Located in Morris County Pyramid Mountain provides a moderately challenging hike with many well-defined trails, three overlooks including one of New York City and a geological marvel which could be New Jersey’s very own Stonehenge.
I’ve been pumped to try Pyramid Mountain Natural Historic Area for a while now and had previously marked out a 7 mile figure eight shaped trail that would encompass Pyramid Mt. as well as neighboring Turkey Mountain. Saturday’s rain forced us to move the hike to Sunday, which also meant there was only half a day to complete the trail because my hiking partner Brett had to catch a flight afterward.
With the help of a really handy trail map provided by Morris County Parks at the Visitor’s Center, Brett and I mapped out a 3 mile hike of Pyramid that looked like this: Blue–Red-White-Yellow/White-Blue/White-Blue. Hiking the trail took roughly 2 hours and 15 minutes with some stops for photographs and water.
The hike started out easy and became increasingly rocky with views of … large power lines. Things got interesting as we began to hike the white trail seeing signs of springtime and running water. Though the brooks seemed easy to cross, there were foot bridges at every crossing.
Nervous Nellie found her courage on this foot bridge. She is queen of the outdoors! Next came the most exciting part of this trail: giant rocks!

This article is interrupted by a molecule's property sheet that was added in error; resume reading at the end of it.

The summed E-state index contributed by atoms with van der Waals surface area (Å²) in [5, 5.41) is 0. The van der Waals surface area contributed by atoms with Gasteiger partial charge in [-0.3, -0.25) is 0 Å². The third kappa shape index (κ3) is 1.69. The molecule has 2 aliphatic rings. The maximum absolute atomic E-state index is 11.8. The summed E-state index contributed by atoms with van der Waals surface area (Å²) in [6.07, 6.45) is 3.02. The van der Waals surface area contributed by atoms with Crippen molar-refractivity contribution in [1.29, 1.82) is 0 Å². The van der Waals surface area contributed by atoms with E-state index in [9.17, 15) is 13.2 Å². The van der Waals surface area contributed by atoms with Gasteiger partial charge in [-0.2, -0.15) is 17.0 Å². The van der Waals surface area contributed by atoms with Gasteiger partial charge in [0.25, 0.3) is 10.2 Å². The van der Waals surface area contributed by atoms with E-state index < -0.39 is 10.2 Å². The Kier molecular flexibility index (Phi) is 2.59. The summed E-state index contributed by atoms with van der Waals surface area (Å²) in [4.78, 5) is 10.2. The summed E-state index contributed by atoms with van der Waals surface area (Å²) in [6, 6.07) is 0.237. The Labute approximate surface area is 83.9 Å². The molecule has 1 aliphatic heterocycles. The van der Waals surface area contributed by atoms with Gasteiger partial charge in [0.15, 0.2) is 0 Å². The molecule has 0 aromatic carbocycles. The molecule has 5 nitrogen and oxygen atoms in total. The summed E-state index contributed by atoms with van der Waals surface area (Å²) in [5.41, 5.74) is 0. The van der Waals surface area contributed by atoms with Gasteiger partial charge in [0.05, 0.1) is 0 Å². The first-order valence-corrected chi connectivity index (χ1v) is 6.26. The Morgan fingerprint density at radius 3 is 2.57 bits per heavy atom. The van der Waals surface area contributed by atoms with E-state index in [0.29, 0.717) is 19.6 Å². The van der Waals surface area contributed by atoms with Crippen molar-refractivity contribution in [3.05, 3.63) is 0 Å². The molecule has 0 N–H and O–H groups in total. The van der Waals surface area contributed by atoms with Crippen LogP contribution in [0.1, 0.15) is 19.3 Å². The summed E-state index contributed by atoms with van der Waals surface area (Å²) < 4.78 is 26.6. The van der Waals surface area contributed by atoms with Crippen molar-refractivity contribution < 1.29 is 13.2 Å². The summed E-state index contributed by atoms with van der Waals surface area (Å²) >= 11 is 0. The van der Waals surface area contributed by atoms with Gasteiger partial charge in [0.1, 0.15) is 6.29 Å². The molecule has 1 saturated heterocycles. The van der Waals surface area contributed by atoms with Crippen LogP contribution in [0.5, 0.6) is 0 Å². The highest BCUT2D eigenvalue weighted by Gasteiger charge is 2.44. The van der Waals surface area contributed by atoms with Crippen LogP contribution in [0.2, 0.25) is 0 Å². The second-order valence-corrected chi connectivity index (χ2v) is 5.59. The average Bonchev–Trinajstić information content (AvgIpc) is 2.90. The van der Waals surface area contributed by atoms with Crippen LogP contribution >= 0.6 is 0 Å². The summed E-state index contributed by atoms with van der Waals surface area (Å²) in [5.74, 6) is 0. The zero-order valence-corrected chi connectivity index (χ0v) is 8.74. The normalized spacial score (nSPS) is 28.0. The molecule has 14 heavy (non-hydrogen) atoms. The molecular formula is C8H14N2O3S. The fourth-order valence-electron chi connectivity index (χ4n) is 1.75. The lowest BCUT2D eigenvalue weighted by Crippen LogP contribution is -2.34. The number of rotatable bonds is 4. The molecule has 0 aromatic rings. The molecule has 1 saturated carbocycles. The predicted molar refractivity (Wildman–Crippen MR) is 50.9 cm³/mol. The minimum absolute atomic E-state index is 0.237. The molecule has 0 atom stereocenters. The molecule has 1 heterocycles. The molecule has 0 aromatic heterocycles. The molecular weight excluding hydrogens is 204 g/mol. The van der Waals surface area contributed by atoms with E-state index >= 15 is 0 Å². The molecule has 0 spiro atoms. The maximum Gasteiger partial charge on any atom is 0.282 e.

Bear Rock is considered to be one of the largest glacial erratics in North Jersey. According to 50 Hikes in NJ, approximately 12,000 years ago during the last Ice Age, it rode the Wisconsin glacier to its final resting spot in Boonton, NJ. It’s quite a site– testament to the strength of nature.
After Bear Rock and the Wetland area of Bear Swamp, we came to the great natural spectacle that is Tripod Rock.
Did glaciers thousands of years ago carry this boulder and by sheer chance leave it resting on these three smaller rocks? Or did ancient people erect this tripod as a spiritual site? You tell me because Wikipedia couldn’t. Apparently, geologists are also undecided, however, I found an interesting discussion about it here.
For the rest of the trail we stayed on high ground until a quick rocky descent near the end. We visited Lucy’s Overlook and two overlooks of NYC, but the rocky terrain kept more of my attention. I wouldn’t suggest hiking Pyramid Mt. without proper footwear. Even with proper footwear, those with knee issues take it slow. Your legs will get toned on this trail. I say this because my left knee was a little swollen after the hike. Even Brett, who was visiting from the hiking haven of San Francisco, said he broke a sweat!
A few last items of note: Dogs were allowed on a leash. I also noticed a kids’ trail about 20 paces in from the start of the Blue trail. It was marked with a friendly green acorn. Though the parking lot was filled, the trails didn’t seem too crowded. There were enough trail options to keep hikers dispersed. The parking lot also had a port-o-john that was both clean and stocked with TP!
I’d say the Pyramid Mountain hike met my expectations in terms of difficulty and attraction. I can’t wait to get back to the area to hike Turkey Mountain!